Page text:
A criminal underworld on top of a literal one, 5 types of legendary drugs, and an awesome supernatural conspiracy trying to turn it all upside down. It's one hell of a story. I loved this book, and can't wait for the next Mookie Pearl adventure. I would also like to say that the cover is another great for Wendig's collection.

I wish the guy who did this and the Miriam Black covers(if they are the same guy) would do every book cover from now on. I guy can dream.

Wednesday, July 24, 2013

Gone South by Robert McCammon

McCammon is quickly becoming my favorite author. His stories of incredible situations and characters continue to fascinate me and become some of my favorite stories. This book is no different.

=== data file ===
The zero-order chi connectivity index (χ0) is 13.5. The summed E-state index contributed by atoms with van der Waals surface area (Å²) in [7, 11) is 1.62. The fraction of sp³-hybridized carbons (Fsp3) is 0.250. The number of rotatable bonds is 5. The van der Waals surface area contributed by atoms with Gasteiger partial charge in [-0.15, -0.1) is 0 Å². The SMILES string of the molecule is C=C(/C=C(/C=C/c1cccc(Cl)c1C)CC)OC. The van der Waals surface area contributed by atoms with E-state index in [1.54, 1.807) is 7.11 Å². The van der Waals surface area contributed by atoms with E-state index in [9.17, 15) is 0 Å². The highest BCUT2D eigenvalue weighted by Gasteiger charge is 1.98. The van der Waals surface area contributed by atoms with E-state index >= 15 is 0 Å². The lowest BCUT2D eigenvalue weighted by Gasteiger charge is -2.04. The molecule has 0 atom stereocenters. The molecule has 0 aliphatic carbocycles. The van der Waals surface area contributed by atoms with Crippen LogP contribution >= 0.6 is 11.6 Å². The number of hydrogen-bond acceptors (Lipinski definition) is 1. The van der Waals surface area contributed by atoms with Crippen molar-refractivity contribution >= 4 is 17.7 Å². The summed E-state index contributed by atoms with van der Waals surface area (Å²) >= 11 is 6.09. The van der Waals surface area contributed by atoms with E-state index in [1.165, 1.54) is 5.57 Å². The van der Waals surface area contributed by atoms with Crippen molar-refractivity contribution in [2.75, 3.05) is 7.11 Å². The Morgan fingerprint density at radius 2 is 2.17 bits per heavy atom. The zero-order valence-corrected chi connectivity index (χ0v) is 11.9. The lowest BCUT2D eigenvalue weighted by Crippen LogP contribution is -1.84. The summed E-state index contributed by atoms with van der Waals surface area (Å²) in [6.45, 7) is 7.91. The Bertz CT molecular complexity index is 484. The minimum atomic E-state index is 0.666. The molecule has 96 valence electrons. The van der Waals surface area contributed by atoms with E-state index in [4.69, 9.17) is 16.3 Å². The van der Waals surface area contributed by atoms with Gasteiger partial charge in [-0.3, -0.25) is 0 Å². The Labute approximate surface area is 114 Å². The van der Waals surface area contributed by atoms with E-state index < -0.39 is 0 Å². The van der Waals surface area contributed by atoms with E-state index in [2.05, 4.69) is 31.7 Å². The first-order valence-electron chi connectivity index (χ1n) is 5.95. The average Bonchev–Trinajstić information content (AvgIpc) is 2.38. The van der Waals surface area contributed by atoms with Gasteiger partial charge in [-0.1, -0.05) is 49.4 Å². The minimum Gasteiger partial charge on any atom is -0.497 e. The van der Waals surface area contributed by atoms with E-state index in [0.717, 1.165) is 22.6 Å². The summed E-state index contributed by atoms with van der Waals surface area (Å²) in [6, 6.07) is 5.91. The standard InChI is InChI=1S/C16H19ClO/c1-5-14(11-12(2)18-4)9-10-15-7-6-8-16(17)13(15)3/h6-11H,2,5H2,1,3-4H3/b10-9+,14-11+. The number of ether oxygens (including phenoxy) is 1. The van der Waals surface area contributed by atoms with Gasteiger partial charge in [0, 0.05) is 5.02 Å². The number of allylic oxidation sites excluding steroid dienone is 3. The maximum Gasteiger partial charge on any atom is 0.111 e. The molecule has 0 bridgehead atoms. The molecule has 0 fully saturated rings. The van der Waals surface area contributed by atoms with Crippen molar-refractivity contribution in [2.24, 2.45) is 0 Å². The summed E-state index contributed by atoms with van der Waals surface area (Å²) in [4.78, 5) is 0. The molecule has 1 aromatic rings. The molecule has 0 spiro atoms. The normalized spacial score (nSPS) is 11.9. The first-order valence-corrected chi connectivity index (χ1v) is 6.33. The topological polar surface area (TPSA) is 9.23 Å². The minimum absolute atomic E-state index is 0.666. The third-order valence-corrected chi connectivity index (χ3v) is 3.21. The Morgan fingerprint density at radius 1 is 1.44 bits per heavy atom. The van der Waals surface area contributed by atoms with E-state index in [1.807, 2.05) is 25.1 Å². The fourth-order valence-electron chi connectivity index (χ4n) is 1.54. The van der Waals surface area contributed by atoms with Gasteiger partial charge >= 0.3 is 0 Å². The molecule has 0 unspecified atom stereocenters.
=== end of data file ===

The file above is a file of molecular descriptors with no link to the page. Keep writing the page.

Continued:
Gone South is the story of Dan Lambert, a Vietnam vet struggling through a recession. He has cancer he believes is caused by agent orange. The last thing he has to his name is his truck and now the bank wants to repossess his last real possession. During an argument Dan kills the bank's loan manager in self defense and goes on the run to a journey through south Louisiana and the bayou shanty towns that where life is essentially the wild west. On the way Dan meets a young girl named Arden Halliday. Gorgeous except for a large, dark birth mark on the side of her face. She's looking for a faith healer named the Bright Girl who may have the ability to take her birth mark away. On their journey the are tracked by two unorthodox bounty hunters. I could describe the two, but it's much better if it hits you off guard. Believe me, it's worth it.